Rising from the rubble: A woman’s journey to resilience

January 14, 2024

Sixty-one-year-old Fatima, Herat earthquake survivor, is the head of her family of six. They lost their home in the deadly earthquakes and had to live in makeshift shelters in the biting cold. With UNDP's support, Fatima's family has moved into safe and sturdy transitional shelters and are now hopeful for the future.

Photo: UNDP Afghanistan

It’s been three months since a series of deadly earthquakes rocked Afghanistan’s western province of Herat. Even today, Fatima’s voice trembles as she speaks about those moments. “I cannot find the words to express the fear we felt when the earth shook. The shrieks and cries of children were deafening. The place we called home was crumbling in front of our eyes,” says the 61-year-old resident of Chahak village. Her eyes, protective and watchful, follow the playful movements of her grandchildren, who are unaware of the hardships their grandmother continues to endure.

Three years after losing her husband, Fatima found herself thrust into an unexpected role as the head of her family – a reality that is hard to reckon with for Afghan women, given the restrictions on employment and education, and limitations on movement.

In this reality, Fatima, her widowed daughter and grandchildren, found themselves camping outside in makeshift tents made of sticks and sheets. “Men and boys can sleep anywhere but imagine the plight of women and girls. Having to live out in the open made us feel so vulnerable. We didn’t even have access to a toilet.” Like Fatima’s, as many as 68,000 women-headed households were affected by the earthquake, exacerbating their vulnerabilities. 

In a mere five days in early October, three major earthquakes struck this part of Afghanistan close to Iran, claiming 2,400 people, and affecting 142,000 women. Most mud homes in the desert villages outside Herat city were flattened, marking the deadliest disaster to strike the country in decades. Over 10,000 homes were razed to the ground and over 48,000 suffered severe or moderate damage.

In response, UNDP, alongside UN agencies, development partners and donors, swiftly stepped in – working with the communities to address basic human needs, rebuild shattered lives, and improve community resilience to hazards and shocks. We mobilized our teams and resources to construct transitional shelters, provide free hot meals through community kitchens, and distribute and install solar cookers for sustainable cooking solutions.

Three months post-earthquakes, over 31,000 households are still living in encampments, braving the elements in the bitter cold. With temperatures plummeting to sub-zero and biting winds piercing the walls of their tents, families are at risk of severe health complications.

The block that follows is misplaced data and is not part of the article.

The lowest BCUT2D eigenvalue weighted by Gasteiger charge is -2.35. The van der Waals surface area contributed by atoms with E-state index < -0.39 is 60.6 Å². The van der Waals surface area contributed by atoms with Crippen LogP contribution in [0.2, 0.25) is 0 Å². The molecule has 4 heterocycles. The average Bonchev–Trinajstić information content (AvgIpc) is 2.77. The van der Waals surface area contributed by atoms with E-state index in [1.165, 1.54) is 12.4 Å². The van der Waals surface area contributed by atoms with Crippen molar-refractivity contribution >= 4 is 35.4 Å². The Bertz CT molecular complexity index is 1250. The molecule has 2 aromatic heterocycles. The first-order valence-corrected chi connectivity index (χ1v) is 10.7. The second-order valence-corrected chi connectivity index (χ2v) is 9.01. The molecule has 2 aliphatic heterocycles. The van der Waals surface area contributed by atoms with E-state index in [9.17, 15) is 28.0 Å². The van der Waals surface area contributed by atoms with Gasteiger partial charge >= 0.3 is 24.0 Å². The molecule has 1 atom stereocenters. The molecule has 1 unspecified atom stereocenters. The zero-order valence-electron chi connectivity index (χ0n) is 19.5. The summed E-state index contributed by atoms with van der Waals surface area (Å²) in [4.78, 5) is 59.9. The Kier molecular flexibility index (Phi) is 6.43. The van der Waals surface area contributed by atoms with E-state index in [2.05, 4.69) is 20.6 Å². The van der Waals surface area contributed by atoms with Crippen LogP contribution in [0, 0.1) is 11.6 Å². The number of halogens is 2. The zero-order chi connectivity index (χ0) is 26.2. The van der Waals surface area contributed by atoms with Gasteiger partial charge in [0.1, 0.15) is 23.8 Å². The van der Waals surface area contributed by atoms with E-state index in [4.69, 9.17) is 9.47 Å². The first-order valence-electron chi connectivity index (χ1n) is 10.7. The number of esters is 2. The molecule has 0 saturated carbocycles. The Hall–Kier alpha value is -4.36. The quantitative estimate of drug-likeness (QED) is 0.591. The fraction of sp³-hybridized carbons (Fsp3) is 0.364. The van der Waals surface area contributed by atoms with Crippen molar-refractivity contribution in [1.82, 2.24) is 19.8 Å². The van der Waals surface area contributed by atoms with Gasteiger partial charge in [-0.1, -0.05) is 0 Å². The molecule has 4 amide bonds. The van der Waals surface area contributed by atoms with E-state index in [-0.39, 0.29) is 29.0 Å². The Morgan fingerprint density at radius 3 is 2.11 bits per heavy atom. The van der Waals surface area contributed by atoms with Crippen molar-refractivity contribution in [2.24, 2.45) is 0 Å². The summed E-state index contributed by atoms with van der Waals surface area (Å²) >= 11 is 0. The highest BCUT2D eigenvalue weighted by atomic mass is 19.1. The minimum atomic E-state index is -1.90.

UNDP, in partnership with the Norwegian Church Aid, worked tirelessly to construct transitional shelters to protect some of these earthquake-affected families from the harsh winter. In Chahak village, where Fatima lost her home, all 235 transitional shelters are now ready and over 200 vulnerable families have moved in. Fatima’s family is among them.

“I am so relieved and thankful to UNDP for providing this home for my family. These shelters are warm and sturdy. My grandchildren are happy and healthy, protected from the harsh winter,” says Fatima. As a woman, she seems at ease in her new home. “I can sleep now because I feel safe and secure.” 

What sets these transitional shelters apart is their reliance on vernacular architecture practices—constructed from local materials using traditional methods like pakhsa (a blend of earth and straw), mudbrick, and stone masonry. These homes are disaster resilient, which means Fatima and her family will be protected from the aftershocks that continue to rattle the region.

Yet, amidst the security of her new home, she is also reminded of everything she lost. “Everything was underground - carpets, mattresses, blankets and dishes. I couldn’t even salvage a piece of bread and water from the rubble. I just miss my old home and its memories,” she recounts.        

Despite the challenges, Fatima is hopeful. “We still lack warm clothing, mattresses, and heating devices, but we are safe, healthy and protected from the cold. I am so happy that proper latrines are being constructed, which is essential for women.” 

With all transitional shelters complete in Chahak village, UNDP will now focus on constructing permanent shelters for these families. As part of its long-term recovery plan, UNDP, in collaboration with partners and UN agencies, will rehabilitate community-based infrastructure like irrigation canals and markets, equip schools and health centers with solar energy solutions, and support jobs and livelihoods, fostering recovery with resilience.

To sustain these efforts, UNDP appeals for more funding, recognizing the importance of continued support in rebuilding lives and communities in the wake of the Herat earthquakes.